Blind graduate who farms, tends to animals without assistance says, ‘I have all it takes to be great in life’

0
717

BY TIMOTHY AGBOR, OSOGBO

Though, Ozo Augustine Nnamdi is totally blind, he has refused to be held down by the shackles of physical disability. He believes, very strongly, that he has all it takes to be great in life.

Nnamdi, in his late 40s, has not only striven to acquire education up to the tertiary institution level, he has also acquired skills that can put him on a par with others who do not suffer any disability.

Having overcome the imposed limitations of disability, Nnamdi has become a messenger of hope for those in similar circumstances of life and has refused to take to begging for alms for a living.

He has continued to inspire people with disabilities to shake off self pity and other inhibitors of self worth and actualisation by operating different farming methods, including rearing of animals and cultivation of crops.

Nnamdi, a native of Aku in Igbo Etiti Local Government Area of Enugu State, strongly believes that “there is ability in disability” and has continued to demonstrate it through his animal husbandry and other forms of agriculture.

In an interview, the farmer explained that he has a great potential to become great in life and that he would have loved to stay in the city but many landlords he visited for rent refused to lease their houses to him because of his disability.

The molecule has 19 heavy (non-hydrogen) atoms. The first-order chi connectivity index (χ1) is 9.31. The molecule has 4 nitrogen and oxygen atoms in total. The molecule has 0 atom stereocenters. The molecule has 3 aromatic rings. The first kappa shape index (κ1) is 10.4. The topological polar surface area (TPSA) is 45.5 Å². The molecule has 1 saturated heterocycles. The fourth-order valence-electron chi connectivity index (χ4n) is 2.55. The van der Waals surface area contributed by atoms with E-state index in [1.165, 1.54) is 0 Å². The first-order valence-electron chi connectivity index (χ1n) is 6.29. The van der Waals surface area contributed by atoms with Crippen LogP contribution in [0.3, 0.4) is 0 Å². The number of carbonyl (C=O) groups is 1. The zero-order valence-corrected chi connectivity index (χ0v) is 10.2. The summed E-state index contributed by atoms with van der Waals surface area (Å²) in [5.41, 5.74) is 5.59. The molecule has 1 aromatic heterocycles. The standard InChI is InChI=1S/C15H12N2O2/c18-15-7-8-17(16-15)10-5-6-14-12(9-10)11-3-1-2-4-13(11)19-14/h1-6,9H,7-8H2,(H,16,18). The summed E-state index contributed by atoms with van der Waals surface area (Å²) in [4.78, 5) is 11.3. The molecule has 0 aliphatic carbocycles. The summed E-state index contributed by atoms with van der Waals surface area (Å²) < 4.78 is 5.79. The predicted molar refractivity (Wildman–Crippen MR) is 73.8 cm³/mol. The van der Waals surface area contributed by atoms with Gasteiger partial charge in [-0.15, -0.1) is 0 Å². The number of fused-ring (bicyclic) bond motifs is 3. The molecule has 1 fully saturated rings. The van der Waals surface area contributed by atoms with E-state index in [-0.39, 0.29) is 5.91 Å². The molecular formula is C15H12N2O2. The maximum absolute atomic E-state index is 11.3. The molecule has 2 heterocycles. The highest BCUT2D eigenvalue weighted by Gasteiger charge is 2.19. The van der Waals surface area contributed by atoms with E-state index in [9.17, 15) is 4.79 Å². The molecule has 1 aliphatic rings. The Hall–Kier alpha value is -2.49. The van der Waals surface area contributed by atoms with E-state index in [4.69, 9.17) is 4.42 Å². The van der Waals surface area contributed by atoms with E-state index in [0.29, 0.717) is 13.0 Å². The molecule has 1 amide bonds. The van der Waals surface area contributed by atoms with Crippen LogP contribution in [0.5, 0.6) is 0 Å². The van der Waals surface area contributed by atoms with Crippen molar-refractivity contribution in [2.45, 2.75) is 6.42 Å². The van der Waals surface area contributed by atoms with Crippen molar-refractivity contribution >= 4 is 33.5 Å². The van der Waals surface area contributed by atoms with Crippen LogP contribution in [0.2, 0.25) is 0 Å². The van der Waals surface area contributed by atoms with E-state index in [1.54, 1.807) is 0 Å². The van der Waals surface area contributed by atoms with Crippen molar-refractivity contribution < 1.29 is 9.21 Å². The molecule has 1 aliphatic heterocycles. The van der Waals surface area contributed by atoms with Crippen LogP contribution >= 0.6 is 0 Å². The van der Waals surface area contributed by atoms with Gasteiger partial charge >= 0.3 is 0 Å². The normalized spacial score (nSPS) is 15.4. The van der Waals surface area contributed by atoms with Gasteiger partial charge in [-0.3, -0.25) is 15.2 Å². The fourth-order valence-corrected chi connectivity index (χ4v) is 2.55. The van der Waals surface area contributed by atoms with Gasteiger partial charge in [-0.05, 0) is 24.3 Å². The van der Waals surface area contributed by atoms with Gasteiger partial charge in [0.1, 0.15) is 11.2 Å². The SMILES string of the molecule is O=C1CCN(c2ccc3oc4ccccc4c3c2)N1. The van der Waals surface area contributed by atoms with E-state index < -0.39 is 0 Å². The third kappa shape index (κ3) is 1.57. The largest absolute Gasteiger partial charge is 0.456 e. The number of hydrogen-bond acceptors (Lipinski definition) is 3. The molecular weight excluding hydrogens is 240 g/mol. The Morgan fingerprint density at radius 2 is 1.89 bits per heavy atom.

According to him, he searched for rent after the completion of his National Youth Service Corps to enable him to start life but because he was discriminated against by the landlords he met, he decided to relocate to his community where he now rears pigs, fowls and also farms.

“I started feeling bad because people started showing me unfriendly attitudes because of my disability. When I finished my service year, I went in search of the house I would live in but landlords rejected me, they said they couldn’t lease their houses to a blind person,” he lamented.

On how he lost his sight, Nnamdi said the immunisation injection he received when he was a toddler affected one of his eyes and that after sometime, the other eye got affected.

“My blindness started after I was born. My mother told me that the immunisation injection given to me affected my eyes. It affected one eye at first and I grew up to discover that I only saw with one eye. But, as time went on, it affected the other eye and that was how I became totally blind. I was 15 years in 1999 at that time,” he said.

“I was taken to the Special School for the Blind in Orji River. I started learning dots which the blind use in learning. I ensured I got educated and acquired skills. I have potential and I have faith that I will make it in life,” he declared.

Commenting on his activities at a small farm, which he operates at the back of his house, Nnamdi stated, “Farming and rearing of animals give me great joy. I rear fowls, I bought a pregnant pig to start piggery. I started rearing it and I like it. The animal plays with me whenever I come to tend for it unlike what families told me that it bites.

“I have reared rabbits and fowls but I discovered that pigs give more gains and they are more easy for me to rear. Pigs also give birth to more offsprings than other animals and this is a way to make good income.”

He sought for financial assistance to make him expand his husbandry business and employ people.

“If I should get financial assistance, it will make me expand and also employ other people. You know our country is difficult, economically, now and I am pleading with government to provide me with land so that I can invest in farming,” he pleaded.